Though, in 2005, as I have said, there was nothing to indicate problems afoot, when I look back, I can see that there were signs.  There were signs, but they didn’t seem all that important to me.  They were all to do with speech.  Physically and mentally, Bill seemed fine in every way, but he was having significant problems with language.  Often, he could not recall nouns when he needed to.  Thingy, thing-a-ma-jig, you know, this one here, became common substitutes for nouns and, if he wanted to tell you about a route that he had taken in the car, he would say:

“You go up there and around and then down …… and you keep on going over….. and then you turn and go up again.”

The listener would be craving a noun, ready to pounce on one ….. on anything ….. that would place him at the scene,  but it never came.  In his head, Bill would have been driving around round–a-bouts, and up and down hills, and turning left and right into certain streets but, in 2005-6, he could never find the language to explain the route in words.

Although I was concerned about Bill’s problem with language, I didn’t know what to do about it.  I found it easier to put it all down to “old age”.

“Everybody over sixty finds it difficult to recall nouns at one time or another,”  I told myself.  “Bill’s just a bit worse than the rest of us.”

For the most part, thankfully, kind and patient family and friends could work out what Bill was talking about and, if they couldn’t, they learned to nod and say  “Yes” at appropriate points in the conversation.  That got them through and satisfied Bill.

So, as 2005 turned into 2006, Bill and I went on with our lives.  There was much to live for …. a grandchild to fuss over, a trip to Tasmania to be planned and various things to be done around the house.  Bill always had a house project on the go and landscaping our gardens would be his next venture.

  1. Fay

    It is very moving for me to reread my words about Bill again and to remember him having those problems with language.

    December 18th, 2012 // Reply
  2. Sharon Hendy-Moman

    Fay, I remember Mum and Dad telling me this. 2005 seems so long ago now. I would have thought the same as you. Just old age.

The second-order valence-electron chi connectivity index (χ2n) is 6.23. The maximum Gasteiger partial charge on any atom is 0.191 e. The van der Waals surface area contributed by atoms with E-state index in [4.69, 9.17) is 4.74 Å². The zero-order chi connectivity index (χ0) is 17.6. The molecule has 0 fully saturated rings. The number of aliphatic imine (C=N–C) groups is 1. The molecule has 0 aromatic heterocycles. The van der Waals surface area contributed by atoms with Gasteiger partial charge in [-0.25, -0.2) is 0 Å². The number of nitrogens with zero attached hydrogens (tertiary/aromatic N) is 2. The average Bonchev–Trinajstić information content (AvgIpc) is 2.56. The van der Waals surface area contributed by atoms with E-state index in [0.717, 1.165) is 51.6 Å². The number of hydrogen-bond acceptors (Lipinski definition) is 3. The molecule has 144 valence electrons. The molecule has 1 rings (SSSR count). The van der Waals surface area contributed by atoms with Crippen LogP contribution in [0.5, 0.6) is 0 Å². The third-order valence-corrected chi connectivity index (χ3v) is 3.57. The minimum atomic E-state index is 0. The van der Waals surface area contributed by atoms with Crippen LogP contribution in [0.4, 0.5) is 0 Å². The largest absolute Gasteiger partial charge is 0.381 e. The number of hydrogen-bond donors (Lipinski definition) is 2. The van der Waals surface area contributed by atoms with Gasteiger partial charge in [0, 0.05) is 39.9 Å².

December 22nd, 2012 // Reply
  3. Fay

    Thank you for taking the trouble to comment, Sharon. I know you are very busy and think it is just great that you can find the time to read Bill’s story.
    We are posting more BLOGS soon so I hope you will be able to keep following.
    Many thanks,

    January 7th, 2013 // Reply
  4. Suzi Carson

    I think it takes a great deal of courage and fortitude to revisit this journey- to face the ‘techno world’ of blogging, and to actually prepare this story and all the associated information that you have so carefully sifted through, Fay. And I know you have the years of unfolding with the research as you and Bill walked through the unmapped journey that a journey such as this is.
    And I remember Bill while I read- AND I discover more about him that I didn’t know.
    My hat comes off in great respect to this story which you have written in a way that to start reading is to be pulled into reading more!

    January 15th, 2013 // Reply
    • Fay

      It has indeed been an extraordinary journey Suzi. And the funny thing is that I don’t think that I could write it now. I was there in the moment and I wanted Bill’s story told. I wanted people to feel a little bit of what it must have been for him ….. of how it is for all people who go through this. And I’m lucky I did it when I did, because now, having moved on a bit, I don’t think that I could write it.

      January 21st, 2013 // Reply
  5. Dave

    So glad you did write it – that moment was there and you took it. The moving on bit is good too. Maybe you got it right …

    January 22nd, 2013 // Reply
  6. Sonia Hendy

    I remember those conversations with Bill and saying “yes” at which I thought were the appropriate times. He always had a smile but I often wonder what he was really thinking. He seemed to respond to children and make a fuss over them so how great he had a new grandchild to admire.

    January 28th, 2013 // Reply
    • Fay

      And when Bill was in Papua New Guinea in 2008, Sonia, working on a Rotary project, he got on well with the local New Guinean workers in much the same way as he got on well with children. He had always got on well with the people of Papua New Guinea but I think that, on that trip, they were even more important to him than they were in those early days because, as a person with failing language skills, they provided him with the social contact that he craved. He often couldn’t have that social contact any more with his own countrymen because he could no longer speak their language fluently enough. But he felt comfortable with the new Guinean workers, who themselves spoke English as a second language. As he did, all the way through his journey with dementia, he found ways to compensate for his losses. So, he enjoyed contact with little children who didn’t yet have perfect language ……. made friends with people who forgave him his language imperfections because they themselves spoke English imperfectly …… conversed, whenever he could, with dogs and birds.
      I think that is why experts advise dementia patients to get a dog. In a small way, being able to talk to the dog, fills in a hole.

      February 13th, 2013 // Reply
  7. Harold and Nola

    We will definitely keep on reading and are printing off each episode.

    March 16th, 2013 // Reply
    • Fay

      There are 54 Blogs in all, Nola ……. a costly task printing it all off. But, then again, here and there, I like to refer to the hard copy, too. There’s something about a hard copy of anything, isn’t there?

      March 19th, 2013 // Reply

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